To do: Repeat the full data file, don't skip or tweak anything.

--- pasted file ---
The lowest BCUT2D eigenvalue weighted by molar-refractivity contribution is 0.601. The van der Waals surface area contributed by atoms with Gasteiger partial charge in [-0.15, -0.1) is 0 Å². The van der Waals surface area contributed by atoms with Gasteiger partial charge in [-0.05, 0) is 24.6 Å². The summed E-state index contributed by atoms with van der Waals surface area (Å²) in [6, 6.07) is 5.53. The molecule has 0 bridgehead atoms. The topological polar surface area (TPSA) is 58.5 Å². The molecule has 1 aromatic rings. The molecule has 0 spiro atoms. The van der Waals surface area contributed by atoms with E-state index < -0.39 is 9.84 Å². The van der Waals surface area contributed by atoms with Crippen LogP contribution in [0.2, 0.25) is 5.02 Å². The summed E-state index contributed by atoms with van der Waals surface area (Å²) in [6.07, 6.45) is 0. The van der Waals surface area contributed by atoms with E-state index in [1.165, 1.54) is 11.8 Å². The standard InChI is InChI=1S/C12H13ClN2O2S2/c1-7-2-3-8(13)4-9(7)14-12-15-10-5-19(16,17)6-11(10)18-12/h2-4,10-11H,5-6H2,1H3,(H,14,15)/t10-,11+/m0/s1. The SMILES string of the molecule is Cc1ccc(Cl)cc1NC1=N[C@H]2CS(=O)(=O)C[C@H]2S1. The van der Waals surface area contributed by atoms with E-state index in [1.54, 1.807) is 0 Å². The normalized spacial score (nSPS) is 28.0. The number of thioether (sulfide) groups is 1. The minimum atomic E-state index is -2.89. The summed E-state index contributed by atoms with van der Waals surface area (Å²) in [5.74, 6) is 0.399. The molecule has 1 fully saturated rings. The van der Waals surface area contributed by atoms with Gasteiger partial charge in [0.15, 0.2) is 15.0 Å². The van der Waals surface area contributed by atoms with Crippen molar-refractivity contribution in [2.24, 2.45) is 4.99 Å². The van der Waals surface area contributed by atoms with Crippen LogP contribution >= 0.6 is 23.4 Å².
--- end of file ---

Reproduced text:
The lowest BCUT2D eigenvalue weighted by molar-refractivity contribution is 0.601. The van der Waals surface area contributed by atoms with Gasteiger partial charge in [-0.15, -0.1) is 0 Å². The van der Waals surface area contributed by atoms with Gasteiger partial charge in [-0.05, 0) is 24.6 Å². The summed E-state index contributed by atoms with van der Waals surface area (Å²) in [6, 6.07) is 5.53. The molecule has 0 bridgehead atoms. The topological polar surface area (TPSA) is 58.5 Å². The molecule has 1 aromatic rings. The molecule has 0 spiro atoms. The van der Waals surface area contributed by atoms with E-state index < -0.39 is 9.84 Å². The van der Waals surface area contributed by atoms with Crippen LogP contribution in [0.2, 0.25) is 5.02 Å². The summed E-state index contributed by atoms with van der Waals surface area (Å²) in [6.07, 6.45) is 0. The van der Waals surface area contributed by atoms with E-state index in [1.165, 1.54) is 11.8 Å². The standard InChI is InChI=1S/C12H13ClN2O2S2/c1-7-2-3-8(13)4-9(7)14-12-15-10-5-19(16,17)6-11(10)18-12/h2-4,10-11H,5-6H2,1H3,(H,14,15)/t10-,11+/m0/s1. The SMILES string of the molecule is Cc1ccc(Cl)cc1NC1=N[C@H]2CS(=O)(=O)C[C@H]2S1. The van der Waals surface area contributed by atoms with E-state index in [1.54, 1.807) is 0 Å². The normalized spacial score (nSPS) is 28.0. The number of thioether (sulfide) groups is 1. The minimum atomic E-state index is -2.89. The summed E-state index contributed by atoms with van der Waals surface area (Å²) in [5.74, 6) is 0.399. The molecule has 1 fully saturated rings. The van der Waals surface area contributed by atoms with Gasteiger partial charge in [0.15, 0.2) is 15.0 Å². The van der Waals surface area contributed by atoms with Crippen molar-refractivity contribution in [2.24, 2.45) is 4.99 Å². The van der Waals surface area contributed by atoms with Crippen LogP contribution >= 0.6 is 23.4 Å².